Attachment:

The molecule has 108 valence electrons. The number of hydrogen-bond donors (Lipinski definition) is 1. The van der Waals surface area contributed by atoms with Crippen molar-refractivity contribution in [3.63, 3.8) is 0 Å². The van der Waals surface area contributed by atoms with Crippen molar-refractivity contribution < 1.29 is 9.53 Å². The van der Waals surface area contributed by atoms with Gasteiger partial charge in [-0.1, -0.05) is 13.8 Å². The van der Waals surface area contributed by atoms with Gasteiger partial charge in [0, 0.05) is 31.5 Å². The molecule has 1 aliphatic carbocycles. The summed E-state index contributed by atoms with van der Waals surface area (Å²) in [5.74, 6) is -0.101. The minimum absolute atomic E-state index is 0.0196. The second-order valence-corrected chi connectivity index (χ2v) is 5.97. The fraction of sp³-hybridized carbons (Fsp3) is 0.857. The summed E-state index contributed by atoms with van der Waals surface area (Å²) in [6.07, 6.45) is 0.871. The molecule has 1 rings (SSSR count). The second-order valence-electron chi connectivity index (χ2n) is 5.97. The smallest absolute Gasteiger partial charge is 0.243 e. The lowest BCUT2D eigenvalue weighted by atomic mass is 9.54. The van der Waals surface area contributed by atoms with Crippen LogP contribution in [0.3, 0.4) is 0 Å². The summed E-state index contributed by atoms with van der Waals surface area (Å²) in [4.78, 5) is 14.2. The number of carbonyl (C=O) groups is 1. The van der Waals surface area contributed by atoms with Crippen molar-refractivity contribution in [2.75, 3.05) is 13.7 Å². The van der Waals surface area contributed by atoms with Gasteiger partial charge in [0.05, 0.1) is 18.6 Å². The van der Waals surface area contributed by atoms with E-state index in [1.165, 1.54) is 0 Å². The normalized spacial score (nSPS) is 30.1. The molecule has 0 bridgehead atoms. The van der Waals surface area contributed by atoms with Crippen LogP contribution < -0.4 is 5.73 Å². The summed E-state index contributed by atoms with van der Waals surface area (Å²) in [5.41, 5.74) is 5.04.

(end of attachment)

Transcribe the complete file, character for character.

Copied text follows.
The molecule has 108 valence electrons. The number of hydrogen-bond donors (Lipinski definition) is 1. The van der Waals surface area contributed by atoms with Crippen molar-refractivity contribution in [3.63, 3.8) is 0 Å². The van der Waals surface area contributed by atoms with Crippen molar-refractivity contribution < 1.29 is 9.53 Å². The van der Waals surface area contributed by atoms with Gasteiger partial charge in [-0.1, -0.05) is 13.8 Å². The van der Waals surface area contributed by atoms with Gasteiger partial charge in [0, 0.05) is 31.5 Å². The molecule has 1 aliphatic carbocycles. The summed E-state index contributed by atoms with van der Waals surface area (Å²) in [5.74, 6) is -0.101. The minimum absolute atomic E-state index is 0.0196. The second-order valence-corrected chi connectivity index (χ2v) is 5.97. The fraction of sp³-hybridized carbons (Fsp3) is 0.857. The summed E-state index contributed by atoms with van der Waals surface area (Å²) in [6.07, 6.45) is 0.871. The molecule has 1 rings (SSSR count). The second-order valence-electron chi connectivity index (χ2n) is 5.97. The smallest absolute Gasteiger partial charge is 0.243 e. The lowest BCUT2D eigenvalue weighted by atomic mass is 9.54. The van der Waals surface area contributed by atoms with Crippen LogP contribution in [0.3, 0.4) is 0 Å². The summed E-state index contributed by atoms with van der Waals surface area (Å²) in [4.78, 5) is 14.2. The number of carbonyl (C=O) groups is 1. The van der Waals surface area contributed by atoms with Crippen molar-refractivity contribution in [2.75, 3.05) is 13.7 Å². The van der Waals surface area contributed by atoms with Gasteiger partial charge in [0.05, 0.1) is 18.6 Å². The van der Waals surface area contributed by atoms with E-state index in [1.165, 1.54) is 0 Å². The normalized spacial score (nSPS) is 30.1. The molecule has 0 bridgehead atoms. The van der Waals surface area contributed by atoms with Crippen LogP contribution < -0.4 is 5.73 Å². The summed E-state index contributed by atoms with van der Waals surface area (Å²) in [5.41, 5.74) is 5.04.